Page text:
What is “AP”?
The AP or Advanced Placement program is administered by The College Board International. The same organization the runs SAT, MCAT, and LCAT testing for universities and medical schools.
The AP program provides an opportunity for students to take rigorous university-preparation courses while still in high school. In most schools, students take an AP class in Grade 12 only, and learn both the regular high school curriculum and the first-year university curriculum, all in one course. As a result, it is common in these schools for students to put in a lot of extra classroom time after school and on weekends to complete the entire AP curriculum.
In York Catholic District School Board (YCDSB) schools, we spread out the AP curriculum over four years of classes, to lessen the load in the final year. As a result, our students cover the curriculum for grades 9-12 plus first-year university by the end of grade 12. That is, they will cover five years worth of material spread out over a four-year period.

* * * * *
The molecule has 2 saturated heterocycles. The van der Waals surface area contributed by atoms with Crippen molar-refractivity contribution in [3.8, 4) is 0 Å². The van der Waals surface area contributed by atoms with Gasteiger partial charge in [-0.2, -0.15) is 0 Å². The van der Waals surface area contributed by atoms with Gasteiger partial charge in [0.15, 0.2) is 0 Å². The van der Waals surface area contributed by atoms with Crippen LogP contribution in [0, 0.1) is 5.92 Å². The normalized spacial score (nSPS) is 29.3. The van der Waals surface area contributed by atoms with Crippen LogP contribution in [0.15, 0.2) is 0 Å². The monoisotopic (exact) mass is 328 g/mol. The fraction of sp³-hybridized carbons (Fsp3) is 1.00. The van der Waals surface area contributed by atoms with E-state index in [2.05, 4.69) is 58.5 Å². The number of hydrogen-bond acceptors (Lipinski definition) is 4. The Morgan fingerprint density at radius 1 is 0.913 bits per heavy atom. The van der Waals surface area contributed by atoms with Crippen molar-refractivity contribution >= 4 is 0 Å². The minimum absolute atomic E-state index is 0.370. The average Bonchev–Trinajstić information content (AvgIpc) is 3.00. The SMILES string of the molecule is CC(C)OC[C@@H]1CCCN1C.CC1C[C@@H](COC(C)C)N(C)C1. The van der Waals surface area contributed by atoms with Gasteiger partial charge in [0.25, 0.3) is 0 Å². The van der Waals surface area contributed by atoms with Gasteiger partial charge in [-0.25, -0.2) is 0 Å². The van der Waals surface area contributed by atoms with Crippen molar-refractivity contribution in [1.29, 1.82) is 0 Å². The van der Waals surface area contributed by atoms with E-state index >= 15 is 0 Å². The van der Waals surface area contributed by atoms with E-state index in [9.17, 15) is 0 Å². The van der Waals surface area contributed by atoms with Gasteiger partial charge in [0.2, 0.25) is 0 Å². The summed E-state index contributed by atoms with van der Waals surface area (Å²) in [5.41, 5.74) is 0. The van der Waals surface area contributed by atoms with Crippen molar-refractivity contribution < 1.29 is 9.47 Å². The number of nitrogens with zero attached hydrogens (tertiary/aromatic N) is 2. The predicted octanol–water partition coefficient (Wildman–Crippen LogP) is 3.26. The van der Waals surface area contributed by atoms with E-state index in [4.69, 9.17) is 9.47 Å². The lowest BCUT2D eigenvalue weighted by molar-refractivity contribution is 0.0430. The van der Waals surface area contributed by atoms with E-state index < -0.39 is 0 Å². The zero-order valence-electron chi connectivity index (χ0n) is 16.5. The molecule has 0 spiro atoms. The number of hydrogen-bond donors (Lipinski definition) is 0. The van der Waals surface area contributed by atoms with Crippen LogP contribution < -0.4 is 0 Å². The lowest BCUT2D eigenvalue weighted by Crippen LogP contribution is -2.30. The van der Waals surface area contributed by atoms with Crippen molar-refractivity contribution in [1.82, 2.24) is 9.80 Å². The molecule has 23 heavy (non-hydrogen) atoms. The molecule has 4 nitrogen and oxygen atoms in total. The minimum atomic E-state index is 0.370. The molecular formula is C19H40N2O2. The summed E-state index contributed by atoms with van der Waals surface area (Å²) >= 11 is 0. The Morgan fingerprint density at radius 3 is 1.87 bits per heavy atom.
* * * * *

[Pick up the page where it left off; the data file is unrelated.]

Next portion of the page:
Enrollment in the AP program is a major commitment in terms of time and extra work. Students taking AP classes must have the desire and motivation for the program, and being an “honour roll” student is not always enough.
Frequently Asked Questions
Why should I consider the AP program for my student?
Who should apply for the AP Program?
What are the admission criteria for the AP Program?
Do students have to write the College Board AP exams?